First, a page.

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Bacterial cytoskeleton diversity: The structure, assembly and regulation of Alp7A reveal conserved mechanisms of actin-based plasmid segregation.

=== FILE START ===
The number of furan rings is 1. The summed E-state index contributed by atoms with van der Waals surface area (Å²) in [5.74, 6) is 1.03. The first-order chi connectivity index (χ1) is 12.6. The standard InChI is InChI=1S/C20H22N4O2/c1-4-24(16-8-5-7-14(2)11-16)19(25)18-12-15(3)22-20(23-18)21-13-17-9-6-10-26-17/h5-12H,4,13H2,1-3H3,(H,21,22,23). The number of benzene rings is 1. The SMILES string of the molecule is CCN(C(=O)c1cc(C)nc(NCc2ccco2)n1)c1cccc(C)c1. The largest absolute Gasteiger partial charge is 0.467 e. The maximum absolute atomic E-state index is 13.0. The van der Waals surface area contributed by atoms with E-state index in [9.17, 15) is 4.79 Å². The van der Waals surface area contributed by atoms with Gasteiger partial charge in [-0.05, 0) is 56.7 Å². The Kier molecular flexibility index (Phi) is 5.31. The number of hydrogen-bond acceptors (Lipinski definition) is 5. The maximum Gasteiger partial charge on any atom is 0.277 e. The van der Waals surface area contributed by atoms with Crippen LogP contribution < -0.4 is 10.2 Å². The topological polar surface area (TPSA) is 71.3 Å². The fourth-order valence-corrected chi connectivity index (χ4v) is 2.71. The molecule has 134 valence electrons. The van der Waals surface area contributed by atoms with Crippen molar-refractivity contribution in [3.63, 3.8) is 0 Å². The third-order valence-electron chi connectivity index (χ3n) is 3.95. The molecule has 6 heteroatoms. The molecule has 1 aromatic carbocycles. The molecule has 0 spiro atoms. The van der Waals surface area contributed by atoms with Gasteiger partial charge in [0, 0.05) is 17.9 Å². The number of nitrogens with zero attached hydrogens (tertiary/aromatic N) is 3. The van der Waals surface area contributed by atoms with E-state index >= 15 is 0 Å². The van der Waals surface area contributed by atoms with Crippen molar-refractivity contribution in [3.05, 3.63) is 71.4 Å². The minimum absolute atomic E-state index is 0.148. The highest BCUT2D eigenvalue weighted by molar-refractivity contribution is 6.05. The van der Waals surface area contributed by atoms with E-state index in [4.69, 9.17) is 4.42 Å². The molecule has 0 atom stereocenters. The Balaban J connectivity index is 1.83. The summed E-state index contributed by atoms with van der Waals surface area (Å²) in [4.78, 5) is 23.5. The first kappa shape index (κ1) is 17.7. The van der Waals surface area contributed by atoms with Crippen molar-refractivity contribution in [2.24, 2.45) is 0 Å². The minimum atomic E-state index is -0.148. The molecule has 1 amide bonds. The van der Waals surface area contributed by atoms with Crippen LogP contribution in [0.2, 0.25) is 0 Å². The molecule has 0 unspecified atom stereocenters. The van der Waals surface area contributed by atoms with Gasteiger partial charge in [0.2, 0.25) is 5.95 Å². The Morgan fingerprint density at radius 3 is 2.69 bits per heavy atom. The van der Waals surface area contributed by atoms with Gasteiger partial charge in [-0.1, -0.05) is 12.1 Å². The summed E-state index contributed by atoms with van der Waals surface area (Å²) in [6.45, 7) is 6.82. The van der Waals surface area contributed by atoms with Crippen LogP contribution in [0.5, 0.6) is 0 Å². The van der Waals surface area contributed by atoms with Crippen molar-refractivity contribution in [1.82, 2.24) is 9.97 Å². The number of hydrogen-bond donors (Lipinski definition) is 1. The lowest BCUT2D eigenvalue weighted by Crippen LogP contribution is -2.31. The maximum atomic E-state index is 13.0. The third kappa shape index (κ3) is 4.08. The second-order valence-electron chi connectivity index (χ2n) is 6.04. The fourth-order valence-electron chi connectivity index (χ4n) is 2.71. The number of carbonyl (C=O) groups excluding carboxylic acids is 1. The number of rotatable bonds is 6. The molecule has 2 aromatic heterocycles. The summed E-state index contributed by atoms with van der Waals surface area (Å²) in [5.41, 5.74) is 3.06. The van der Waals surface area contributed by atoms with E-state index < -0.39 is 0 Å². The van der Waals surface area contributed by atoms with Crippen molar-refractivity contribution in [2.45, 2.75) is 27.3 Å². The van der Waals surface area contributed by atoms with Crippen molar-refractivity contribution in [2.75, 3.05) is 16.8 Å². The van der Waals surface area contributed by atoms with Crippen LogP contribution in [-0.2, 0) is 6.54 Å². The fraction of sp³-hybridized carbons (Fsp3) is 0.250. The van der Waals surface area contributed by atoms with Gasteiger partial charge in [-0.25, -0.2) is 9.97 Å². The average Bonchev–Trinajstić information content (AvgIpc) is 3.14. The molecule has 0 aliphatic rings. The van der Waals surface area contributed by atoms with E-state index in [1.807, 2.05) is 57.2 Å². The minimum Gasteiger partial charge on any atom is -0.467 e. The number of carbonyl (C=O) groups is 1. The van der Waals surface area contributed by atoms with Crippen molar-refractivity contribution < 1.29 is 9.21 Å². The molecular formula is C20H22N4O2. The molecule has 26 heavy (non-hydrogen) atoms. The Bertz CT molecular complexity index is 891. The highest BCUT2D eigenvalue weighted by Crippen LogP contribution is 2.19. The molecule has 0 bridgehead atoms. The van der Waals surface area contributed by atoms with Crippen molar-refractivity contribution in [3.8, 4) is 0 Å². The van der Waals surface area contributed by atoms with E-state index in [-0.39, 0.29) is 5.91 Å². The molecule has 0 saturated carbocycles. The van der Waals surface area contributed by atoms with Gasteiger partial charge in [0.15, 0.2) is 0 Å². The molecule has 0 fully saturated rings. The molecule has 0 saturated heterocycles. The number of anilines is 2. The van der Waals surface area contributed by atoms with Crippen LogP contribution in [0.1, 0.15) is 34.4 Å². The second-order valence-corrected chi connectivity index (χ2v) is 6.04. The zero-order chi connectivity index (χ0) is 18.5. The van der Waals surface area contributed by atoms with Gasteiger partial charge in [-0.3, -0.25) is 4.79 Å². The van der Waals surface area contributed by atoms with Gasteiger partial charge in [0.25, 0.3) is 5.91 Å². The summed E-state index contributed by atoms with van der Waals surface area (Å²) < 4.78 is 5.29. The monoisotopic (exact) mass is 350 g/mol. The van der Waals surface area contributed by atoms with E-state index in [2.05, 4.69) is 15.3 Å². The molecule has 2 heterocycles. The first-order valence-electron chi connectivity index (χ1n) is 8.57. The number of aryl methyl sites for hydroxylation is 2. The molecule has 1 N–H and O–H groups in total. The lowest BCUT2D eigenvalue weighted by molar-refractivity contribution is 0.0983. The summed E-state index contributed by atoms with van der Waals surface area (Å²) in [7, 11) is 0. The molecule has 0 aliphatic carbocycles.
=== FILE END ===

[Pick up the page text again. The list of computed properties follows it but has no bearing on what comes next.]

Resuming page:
Bacterial Actin-Like Proteins (ALPs) participate in many biologically, clinically and commercially important processes, including segregation of low-copy plasmids. To better understand the biochemical principles underlying plasmid DNA segregation we purified a recently discovered plasmid-segregating ALP, Alp7A, and studied its structure and self-assembly in vitro. Monomeric Alp7A has a uniquely low affinity for nucleotides, binding ATP 1,000,000-fold more weakly than eukaryotic actin. The atomic structure of Alp7A (solved to 2.4 A resolution by x-ray crystallography) revealed that the low nucleotide affinity correlates with a unique nucleotide conformation. Alp7A has a low rate of spontaneous nucleation and, at low concentrations (<11 µM), forms ephemeral and highly dynamic polymers. At higher concentrations these ephemeral polymers are stabilized by lateral association, forming large bundles which contain antiparallel filaments. The accessory factor, Alp7R, dramatically increases the nucleation rate of Alp7A filaments and decreases their propensity to bundle, making them behave much more like ParM filaments. These nucleation and stabilization activities of Alp7R occur both in vitro and in vivo and do not require DNA, neither alp7C or non-specific DNA.

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